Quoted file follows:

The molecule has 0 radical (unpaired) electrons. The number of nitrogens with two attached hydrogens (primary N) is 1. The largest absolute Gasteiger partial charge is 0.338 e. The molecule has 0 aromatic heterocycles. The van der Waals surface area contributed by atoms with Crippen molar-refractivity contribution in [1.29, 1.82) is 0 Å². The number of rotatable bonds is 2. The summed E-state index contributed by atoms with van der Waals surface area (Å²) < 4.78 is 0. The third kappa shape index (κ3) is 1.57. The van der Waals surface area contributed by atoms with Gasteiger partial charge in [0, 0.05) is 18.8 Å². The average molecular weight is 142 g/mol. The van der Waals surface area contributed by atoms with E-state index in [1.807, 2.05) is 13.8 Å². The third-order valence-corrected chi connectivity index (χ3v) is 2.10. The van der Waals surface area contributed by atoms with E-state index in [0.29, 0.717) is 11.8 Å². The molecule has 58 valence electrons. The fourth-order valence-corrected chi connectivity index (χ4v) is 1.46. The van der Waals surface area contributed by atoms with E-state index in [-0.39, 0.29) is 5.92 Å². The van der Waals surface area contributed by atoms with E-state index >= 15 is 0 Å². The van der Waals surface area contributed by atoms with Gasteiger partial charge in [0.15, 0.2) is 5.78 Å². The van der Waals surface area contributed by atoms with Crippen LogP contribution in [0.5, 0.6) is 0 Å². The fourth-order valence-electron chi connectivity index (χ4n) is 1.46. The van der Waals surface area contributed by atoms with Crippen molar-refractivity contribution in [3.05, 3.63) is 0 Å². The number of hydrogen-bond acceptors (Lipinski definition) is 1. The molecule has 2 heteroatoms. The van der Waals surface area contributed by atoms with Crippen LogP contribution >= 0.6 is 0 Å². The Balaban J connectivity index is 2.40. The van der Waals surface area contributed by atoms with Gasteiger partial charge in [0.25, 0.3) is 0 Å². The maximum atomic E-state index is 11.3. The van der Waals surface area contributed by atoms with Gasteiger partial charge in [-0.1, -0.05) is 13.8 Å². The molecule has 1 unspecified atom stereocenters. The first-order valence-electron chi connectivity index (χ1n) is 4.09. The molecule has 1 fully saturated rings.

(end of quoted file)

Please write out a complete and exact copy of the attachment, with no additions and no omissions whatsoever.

The molecule has 0 radical (unpaired) electrons. The number of nitrogens with two attached hydrogens (primary N) is 1. The largest absolute Gasteiger partial charge is 0.338 e. The molecule has 0 aromatic heterocycles. The van der Waals surface area contributed by atoms with Crippen molar-refractivity contribution in [1.29, 1.82) is 0 Å². The number of rotatable bonds is 2. The summed E-state index contributed by atoms with van der Waals surface area (Å²) < 4.78 is 0. The third kappa shape index (κ3) is 1.57. The van der Waals surface area contributed by atoms with Gasteiger partial charge in [0, 0.05) is 18.8 Å². The average molecular weight is 142 g/mol. The van der Waals surface area contributed by atoms with E-state index in [1.807, 2.05) is 13.8 Å². The third-order valence-corrected chi connectivity index (χ3v) is 2.10. The van der Waals surface area contributed by atoms with E-state index in [0.29, 0.717) is 11.8 Å². The molecule has 58 valence electrons. The fourth-order valence-corrected chi connectivity index (χ4v) is 1.46. The van der Waals surface area contributed by atoms with E-state index in [-0.39, 0.29) is 5.92 Å². The van der Waals surface area contributed by atoms with E-state index >= 15 is 0 Å². The van der Waals surface area contributed by atoms with Gasteiger partial charge in [0.15, 0.2) is 5.78 Å². The van der Waals surface area contributed by atoms with Crippen LogP contribution in [0.5, 0.6) is 0 Å². The fourth-order valence-electron chi connectivity index (χ4n) is 1.46. The van der Waals surface area contributed by atoms with Crippen molar-refractivity contribution in [3.05, 3.63) is 0 Å². The number of hydrogen-bond acceptors (Lipinski definition) is 1. The molecule has 2 heteroatoms. The van der Waals surface area contributed by atoms with Crippen LogP contribution >= 0.6 is 0 Å². The Balaban J connectivity index is 2.40. The van der Waals surface area contributed by atoms with Gasteiger partial charge in [0.25, 0.3) is 0 Å². The maximum atomic E-state index is 11.3. The van der Waals surface area contributed by atoms with Gasteiger partial charge in [-0.1, -0.05) is 13.8 Å². The molecule has 1 unspecified atom stereocenters. The first-order valence-electron chi connectivity index (χ1n) is 4.09. The molecule has 1 fully saturated rings.